The bottom of this cladding is terminated by a sloping roof that pushes out from the exterior line above and is supported by a line of columns along the curtain wall below. The roof then continues by cantilevering past the columns to provide a sunshade to the curtain wall from the Texas sun. The back span of the sloping roof is supported from the truss. Round, slender, architecturally exposed structural steel (AESS) hangers emerge from below the sloping roof and extend down to support one end of custom tapered plate girders at level 2. These custom tapered plate girders support the VIP lounge area on level 2 and then cantilever out 25 ft to create the main entrance canopy, which is a modern take on the marquee.
The visual highlight of the lobby, the monumental stair, conveys a grand architectural and structural statement thanks to hollow structural sections (HSS) and steel plates. The stair soars 56 ft across three stories and uses 145 tons of steel. The aesthetics of a thin outer edge and glass guard is contrasted with the solid white plastered central spine, with the latter supporting cantilevering stair treads that vary in length between 8 ft and 14 ft. To form the helical shape of the stair, the HSS chords for the central spine and outer stringer were bent in two directions through induction bending. The HSS riser, steel plate tread, and outer HSS stringer were then connected to the central spine before finally welding the central spine web plate onto the HSS chords. The long spans, slender profile, low mass, and low damping ratio resulted in a low-frequency system that was particularly vulnerable to vibrations from human activity. Through finite element modeling and analysis, the team found that supplementary damping was required to meet the vibration limits, so a tuned mass damper (TMD) was added on the second and third flights of the stair.
Another significant element in the lobby, a series of glass fiber-reinforced concrete fins, also benefited from HSS. The fins not only add a dynamic aesthetic element but also contribute to shading the large expanse of curtain wall. The challenge was how to support these undulating fins, which are situated 5 ft off the curtain wall while giving them the appearance of floating. The solution was to fit a slender structural steel element within the profile of the fin, one that brought enough strength to support the fin weight and sufficient stiffness to prevent wind-induced fluttering. The team considered several HSS sizes and profiles, such as circular and rectangular, that were strong and stiff enough but could not fit within the sleek architectural profile of the fins—but oval HSS could. These elements were hung from the sloping roof overhang above, and the Modern Steel Construction | 39 profile for each one was varied over its height by splicing three sections together; oval HSS11×6 was used inside the fin, and oval HSS8×4 was used above and below the fin.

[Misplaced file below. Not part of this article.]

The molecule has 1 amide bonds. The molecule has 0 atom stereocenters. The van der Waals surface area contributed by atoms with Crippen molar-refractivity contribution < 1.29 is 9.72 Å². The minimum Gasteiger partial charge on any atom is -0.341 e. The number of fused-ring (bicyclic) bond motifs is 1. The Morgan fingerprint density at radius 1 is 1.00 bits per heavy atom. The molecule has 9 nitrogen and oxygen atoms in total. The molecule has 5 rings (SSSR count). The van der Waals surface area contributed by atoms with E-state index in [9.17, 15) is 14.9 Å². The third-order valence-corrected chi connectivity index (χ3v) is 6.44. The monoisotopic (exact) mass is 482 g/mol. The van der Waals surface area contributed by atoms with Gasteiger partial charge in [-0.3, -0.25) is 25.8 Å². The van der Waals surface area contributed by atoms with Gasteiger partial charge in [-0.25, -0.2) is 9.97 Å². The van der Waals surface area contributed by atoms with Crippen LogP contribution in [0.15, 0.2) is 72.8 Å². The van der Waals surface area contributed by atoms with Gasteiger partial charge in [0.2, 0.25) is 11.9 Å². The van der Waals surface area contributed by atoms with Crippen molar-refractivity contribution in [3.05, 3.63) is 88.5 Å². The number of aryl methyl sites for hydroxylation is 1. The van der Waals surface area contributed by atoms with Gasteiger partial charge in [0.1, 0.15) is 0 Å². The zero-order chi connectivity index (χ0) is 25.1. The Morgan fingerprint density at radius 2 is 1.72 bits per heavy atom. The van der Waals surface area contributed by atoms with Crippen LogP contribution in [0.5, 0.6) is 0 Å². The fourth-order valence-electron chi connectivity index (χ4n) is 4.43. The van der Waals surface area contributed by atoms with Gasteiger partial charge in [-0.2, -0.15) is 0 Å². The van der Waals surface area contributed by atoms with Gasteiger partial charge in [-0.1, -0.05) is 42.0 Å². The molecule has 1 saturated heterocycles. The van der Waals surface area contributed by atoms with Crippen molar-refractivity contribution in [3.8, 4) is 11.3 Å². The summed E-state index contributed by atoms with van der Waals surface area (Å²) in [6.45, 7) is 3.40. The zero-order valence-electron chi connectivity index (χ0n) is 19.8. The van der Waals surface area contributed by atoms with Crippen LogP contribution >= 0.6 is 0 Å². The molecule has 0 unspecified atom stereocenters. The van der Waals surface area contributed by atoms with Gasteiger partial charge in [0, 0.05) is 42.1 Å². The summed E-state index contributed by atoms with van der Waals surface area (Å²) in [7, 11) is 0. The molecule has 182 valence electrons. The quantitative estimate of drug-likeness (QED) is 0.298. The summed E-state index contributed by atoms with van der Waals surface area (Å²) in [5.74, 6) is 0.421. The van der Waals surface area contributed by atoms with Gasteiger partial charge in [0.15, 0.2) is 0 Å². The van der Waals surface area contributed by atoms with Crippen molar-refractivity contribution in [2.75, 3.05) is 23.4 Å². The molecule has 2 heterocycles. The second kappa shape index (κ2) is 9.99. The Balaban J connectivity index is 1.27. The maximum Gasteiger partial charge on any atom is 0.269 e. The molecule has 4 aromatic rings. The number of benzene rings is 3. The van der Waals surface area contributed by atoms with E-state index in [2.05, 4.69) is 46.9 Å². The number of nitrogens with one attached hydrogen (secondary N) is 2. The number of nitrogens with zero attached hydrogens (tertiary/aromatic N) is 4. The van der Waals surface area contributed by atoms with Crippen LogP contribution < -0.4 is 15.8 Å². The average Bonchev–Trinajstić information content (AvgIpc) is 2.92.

Given the complexity of the project—which involved three architectural firms and three structural engineering firms, all responsible for different areas of the complex—the larger structural engineering team made the conscious decision to share and work in one Autodesk Revit model for the project and produce one consolidated set of construction documents. Using Autodesk BIM 360 and a live chat feature made this level of collaboration and coordination between different offices possible—e.g., two of the engineering firms coordinated in real-time on the superstructure and substructure as each responded to the design progression and coordination from the broader team.
One other example of the project team’s collaboration in action is in the theater, where the related engineer used a parametric Grasshopper model developed by the design architect to generate the custom balcony risers inside Revit as 3D parametric objects, as this was the only efficient way to convey the extremely complex geometry. The architects then used the live model for their background, with the engineer controlling future adjustments in the Revit model to precisely coordinate the steel framing with the refinements to the architectural profiles— much like a musical ensemble performing in the space would work in perfect harmony.
Owner: Lubbock Entertainment and Performing Arts Association, Lubbock, Texas
Developer/other consultant: Garfield Public/Private LLC, Dallas
General contractor: Lee Lewis Construction, Inc., Lubbock, Texas
Architect: Diamond Schmitt, Toronto
Architect/structural engineers: MWM Architects, Lubbock, Texas; Parkhill, Lubbock, Texas
Structural engineer: Entuitive, Toronto
Fabricators: Basden Steel Corporation, Inc., Burleson, Texas AISC Full Member, AISC Certified Fabricator; TrueNorth Steel, Lubbock, Texas AISC Full Member, AISC Certified Fabricator
Erector: Deem Structural Services, LLC, Longview, Texas AISC Certified Erector
Detailer: Foy Consulting & Engineering, LLC, Overland Park, Ks. AISC Associate Member
Bender/roller: Albina Co., Tualatin, Ore. AISC Associate Member
- Project Category: Year 2022
- Location: Lubbock, TX
- Submitting Firm: Entuitive
- Photo Credit: 1, 2, 4 - Casey Dunn 3, 5 - Entuitive